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The link between Empathy and Forgiveness: Replication and extensions Registered Report of McCullough et al. (1997)'s Study 1use asterix (*) to get italics
Chan Chi Fung, Gilad Feldman
<p>The empathy model of forgiveness conceptualized forgiving as an empathy-facilitated motivational change that leads to reductions in the motivation to behave in relationship -destructive ways and increases in the motivation to behave in relationship-constructive ways toward an offender. In a Replication Registered Report with a US American Prolific sample (N = 794), we conducted a replication of Study 1 from McCullough et al. (1997) with extensions manipulating empathy to determine causality and measuring revenge motivation adopted from McCullough et al. (1998). We found support for empathy of the wronged person as positively associated with perceived apology (r = 0.45, 95% CI [0.35, 0.55]) and forgiveness toward the offender (r = 0.64, 95% CI [0.56, 0.70]). In terms of behavioral motivations, we found support for forgiveness as negatively associated with avoidance motivation (r = -0.51, 95% CI [-0.59, -0.42]), and revenge motivation (r = -0.43, 95% CI [-0.52, -0.33]). Also, we found support for a positive association between forgiveness and conciliatory motivation (r = 0.51, 95% CI [0.41, 0.59]). Extending the replication by manipulating empathy, we found that empathy had a causal impact on forgiveness (η2p = 0.08, 90% CI [0.05, 0.11]) and perceived apology (η2p = .02, 90% CI [0.01, 0.04]). Individuals in the high empathy condition were higher than those in the control and low empathy conditions in forgiveness (d = 0.60-0.62) and perceived apology (d = 0.28-0.30), with no support for differences between the control and low empathy conditions. Overall, we conclude strong empirical support for the empathy model of forgiveness. Materials, data, and code are available on:</p>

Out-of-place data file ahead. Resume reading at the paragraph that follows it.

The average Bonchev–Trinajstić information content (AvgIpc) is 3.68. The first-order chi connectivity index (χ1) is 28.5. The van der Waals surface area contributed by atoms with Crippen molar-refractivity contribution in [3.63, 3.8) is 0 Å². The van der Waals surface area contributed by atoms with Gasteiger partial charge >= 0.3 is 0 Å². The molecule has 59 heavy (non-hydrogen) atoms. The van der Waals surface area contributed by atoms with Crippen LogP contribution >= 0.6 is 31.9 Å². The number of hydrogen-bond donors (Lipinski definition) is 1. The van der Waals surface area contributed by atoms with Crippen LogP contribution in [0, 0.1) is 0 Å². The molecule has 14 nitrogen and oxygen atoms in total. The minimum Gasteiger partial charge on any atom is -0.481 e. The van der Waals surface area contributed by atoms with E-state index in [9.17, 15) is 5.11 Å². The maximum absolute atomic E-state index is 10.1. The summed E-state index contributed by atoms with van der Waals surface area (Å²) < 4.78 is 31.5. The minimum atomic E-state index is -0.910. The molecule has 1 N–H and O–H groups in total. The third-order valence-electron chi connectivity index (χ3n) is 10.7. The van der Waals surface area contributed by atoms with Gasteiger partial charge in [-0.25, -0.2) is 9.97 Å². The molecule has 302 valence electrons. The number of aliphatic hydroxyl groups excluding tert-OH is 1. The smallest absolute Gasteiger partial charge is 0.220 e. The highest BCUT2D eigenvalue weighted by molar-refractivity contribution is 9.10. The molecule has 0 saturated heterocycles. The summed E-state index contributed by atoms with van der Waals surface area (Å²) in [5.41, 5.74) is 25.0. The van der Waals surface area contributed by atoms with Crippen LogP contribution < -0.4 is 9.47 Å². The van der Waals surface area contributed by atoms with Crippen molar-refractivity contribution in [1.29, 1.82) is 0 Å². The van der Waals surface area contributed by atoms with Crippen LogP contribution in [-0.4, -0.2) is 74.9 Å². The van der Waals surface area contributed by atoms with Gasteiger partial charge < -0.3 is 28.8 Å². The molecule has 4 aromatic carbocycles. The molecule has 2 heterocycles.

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forgiveness, empathy, apology, motivational change, relationship, registered report, replication, social psychology
Social sciences
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2023-04-13 14:28:05
Chris Chambers